Photo by Annette Borromeo Dorfman

MONISHA SHIVA is an actor, dancer, choreographer and painter, appearing in “The Domestic Crusaders” and “The Rats,” for theater, and independent films such as “Small Delights,” “Carroll Park,” “Echoes” and “Ukkiya Jeevan.” A native New Yorker, she has studied classical Indian dance and Bollywood, jazz and samba dancing, and acting at William Esper Studios and Studio 5. http://www.monishashiva.com/Monisha/home.html

Shigeko Suga Sara. Photo by Annette Borromeo Dorfman

Shigeko Suga Sara. Photo by Annette Borromeo Dorfman

SHIGEKO SARA SUGA, actress, director, artistic associate at La MaMa Experimental Theatre Club, and Flamenco and Butoh dancer, has performed in 150 productions, including Pan Asian Rep.’s “Shogun Macbeth” and “No No Boy.” She dedicates her performance to her nephew Ryoei Suga, who volunteered in Kesennuma after the 2011 tsunami and now devotes his life there as a fisherman and monk. www.shigekosuga.com

THE MUSICIANS
STOMU TAKEISHI is a master of the fretless electric bass and has played and recorded in a variety of jazz settings with artists such as Henry Threadgill, Brandon Ross, Myra Melford, Don Cherry, Randy Brecker, Satoko Fujii, Dave Liebman, Cuong Vu, Paul Motian and Pat Metheny. He tours worldwide and performs at various international jazz festivals.

Kouzan Kikuchi (L) and Stomu Takeishi. Photo by Annette Borromeo Dofrman

Kouzan Kikuchi (L) and Stomu Takeishi. Photo by Annette Borromeo Dorfman

KOUZAN KIKUCHI, shakuhachi player from Fukushima, studied minyo shamisen with his mother. A graduate of the Tokyo University of the Arts, he studied with National Treasure Houzan Yamamoto. He has worked with Ebizo Ichikawa, Shinobu Terajima and Motoko Ishii. In 2011, he became Tozanryu Shakuhachi Foundation “shihan” with highest honors.

Joe Small (L) and Isaku Kageyama. Photo by Annette Borromeo Dorfman

Joe Small (L) and Isaku Kageyama. Photo by Annette Borromeo Dorfman

ISAKU KAGEYAMA is a taiko drummer and percussionist, working with Asano Taiko UnitOne in Los Angeles, film-scoring extravaganza “The Masterpiece Experience” and Tokyo ensemble Amanojaku. A magna cum laude Berklee College of Music graduate, he teaches at Wellesley, University of Connecticut and Brown. http://isakukageyama.com/

JOE SMALL is a taiko artist, who is a member of Eitetsu Hayashi’s Fu-un no Kai and creator of the original concert, “Spall Fragments.” He has apprenticed for two years with Kodo, researched Japanese music as a Fulbright Fellow and holds an MFA in Dance from UCLA. He teaches at Swwarthmore College. www.joesmalltaiko.com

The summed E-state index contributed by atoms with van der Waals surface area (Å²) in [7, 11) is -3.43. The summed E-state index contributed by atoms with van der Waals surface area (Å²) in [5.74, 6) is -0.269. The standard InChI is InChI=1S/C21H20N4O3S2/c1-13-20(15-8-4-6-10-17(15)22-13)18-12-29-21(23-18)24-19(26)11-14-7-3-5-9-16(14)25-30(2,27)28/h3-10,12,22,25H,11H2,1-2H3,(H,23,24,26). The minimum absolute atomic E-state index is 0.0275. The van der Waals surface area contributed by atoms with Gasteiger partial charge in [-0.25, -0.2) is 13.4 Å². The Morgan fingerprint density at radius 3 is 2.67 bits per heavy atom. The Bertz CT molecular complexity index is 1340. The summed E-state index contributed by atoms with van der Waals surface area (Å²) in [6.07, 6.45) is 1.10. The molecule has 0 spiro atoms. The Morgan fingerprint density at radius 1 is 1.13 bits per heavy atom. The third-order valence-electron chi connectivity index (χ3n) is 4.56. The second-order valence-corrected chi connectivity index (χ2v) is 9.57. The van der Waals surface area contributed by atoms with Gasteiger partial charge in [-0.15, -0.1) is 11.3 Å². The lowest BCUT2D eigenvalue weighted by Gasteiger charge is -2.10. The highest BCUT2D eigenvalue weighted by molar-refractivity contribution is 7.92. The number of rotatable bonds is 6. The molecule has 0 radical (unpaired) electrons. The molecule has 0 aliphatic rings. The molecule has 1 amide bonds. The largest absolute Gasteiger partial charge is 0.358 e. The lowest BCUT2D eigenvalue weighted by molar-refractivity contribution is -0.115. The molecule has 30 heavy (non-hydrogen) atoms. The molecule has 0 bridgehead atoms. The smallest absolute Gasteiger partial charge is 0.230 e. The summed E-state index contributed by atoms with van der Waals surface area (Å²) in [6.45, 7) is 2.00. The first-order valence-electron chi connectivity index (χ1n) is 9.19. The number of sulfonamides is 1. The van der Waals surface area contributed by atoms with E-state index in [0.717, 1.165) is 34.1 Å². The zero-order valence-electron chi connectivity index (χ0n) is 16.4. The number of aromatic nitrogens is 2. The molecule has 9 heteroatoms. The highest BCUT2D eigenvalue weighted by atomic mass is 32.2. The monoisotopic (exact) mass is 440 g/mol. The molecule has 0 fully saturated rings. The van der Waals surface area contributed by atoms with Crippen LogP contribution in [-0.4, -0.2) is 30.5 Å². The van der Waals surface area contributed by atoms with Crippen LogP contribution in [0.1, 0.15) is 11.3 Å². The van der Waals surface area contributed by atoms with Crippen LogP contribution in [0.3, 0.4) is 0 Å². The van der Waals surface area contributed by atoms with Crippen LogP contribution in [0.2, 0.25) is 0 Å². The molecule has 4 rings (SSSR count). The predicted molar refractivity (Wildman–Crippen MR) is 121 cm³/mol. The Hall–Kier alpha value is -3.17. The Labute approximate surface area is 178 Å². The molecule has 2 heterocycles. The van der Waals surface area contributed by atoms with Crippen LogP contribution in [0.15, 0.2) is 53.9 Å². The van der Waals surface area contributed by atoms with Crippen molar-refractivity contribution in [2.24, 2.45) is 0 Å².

THE LIGHTING DESIGNER
BLU lived in New York for 20 years and was resident designer at the Cubiculo and La MaMa Experimental Theatre Club. A Bessie Award winner, he was lighting designer for renowned dance theater artists such as Sally Gross, Eiko and Koma, Ping Chong, Donald Byrd, Nancy Meehan and Paula Josa Jones.

THE FILMMAKER
YOSHIAKI TAGO, whose video was part of the live performance, has made NEWS FROM FUKUSHIMA into a film. Tago also directed “A.F.O.,” “Believer,” “Worst Contact,” “Meido in Akihabara.” His short “The Song of a Tube Manufacturer” won the runner-up prize at the Yasujiro Ozu Memorial Film Festival in 2013. He served as film adviser for Takashi Murakami, and has worked with Nobuhiko Obayashi, Takashi Miike and Macoto Tezuka. He is a graduate of the prestigious Tokyo film school founded by Shohei Imamura.

YOSHIAKI TAGO

YOSHIAKI TAGO

From the playwright

The two sides of who I am _ poet and journalist _ have long been separate. I am a poet, first and foremost, I felt, and reporting is what I do for my job. But the 2011 Fukushima disaster brought those two sides together in a way that was undeniable, imperative and honest. I am filled with gratitude toward my collaborators, who have turned my words and ideas into a moving, convincing and honorable piece of theater. In this work, we defy the boundaries of cultures, race, generations and genres to tell the story about how our world has created a catastrophe. We don’t pretend to have all the answers. But it’s an important story.

Acknowledgements
Thanks to Akiyoshi Imazeki for photographs of Fukushima for video by Yoshiaki Tago for “Decontamination Ghosts;” Z Space, especially Drew Yerys, Minerva Ramirez, Wolfgang Wachaolovsky, Jim Garcia, Julie Schuchard and Andrew Burmester; Alex Maynard and Adam Hatch for the use of Starline Social Club for rehearsals; Mark Ong of Side by Side Studios for the poster design; Annette Borromeo Dorfman for program design and photographing the performance; Sally Gross, Ping Chong and Meredith Monk for help finding our cast; Ishmael Reed for ongoing support and Tennessee Reed for photography; Hisami Kuroiwa for her wise counsel, filmmaker Kate McKinley; LaMaMa Experiemental Theatre for showing the work in New York in 2015; Melvin Gibbs, Sumie Kaneko, Hirokazu Suyama and Kaoru Watanabe for the music at La MaMa; Bob Holman for presenting an initial reading at Bowery Poetry Club with Yuki Kawahisa, Pheeroan akLaff and Tecla Esposito; Makoto Horiuchi; Yoichi Watanabe and Hiromi Ogawa of Amanojaku taiko in Tokyo; all the members of the Yuricane spoken word band who inspired the poems and stories that developed into this work, and, last but not least, the people of Fukushima.

Yuri Kageyama reports from the no-go zone in Fukushima. Photo by Kazuhiro Onuki.

Yuri Kageyama reports from the no-go zone in Fukushima. Photo by Kazuhiro Onuki.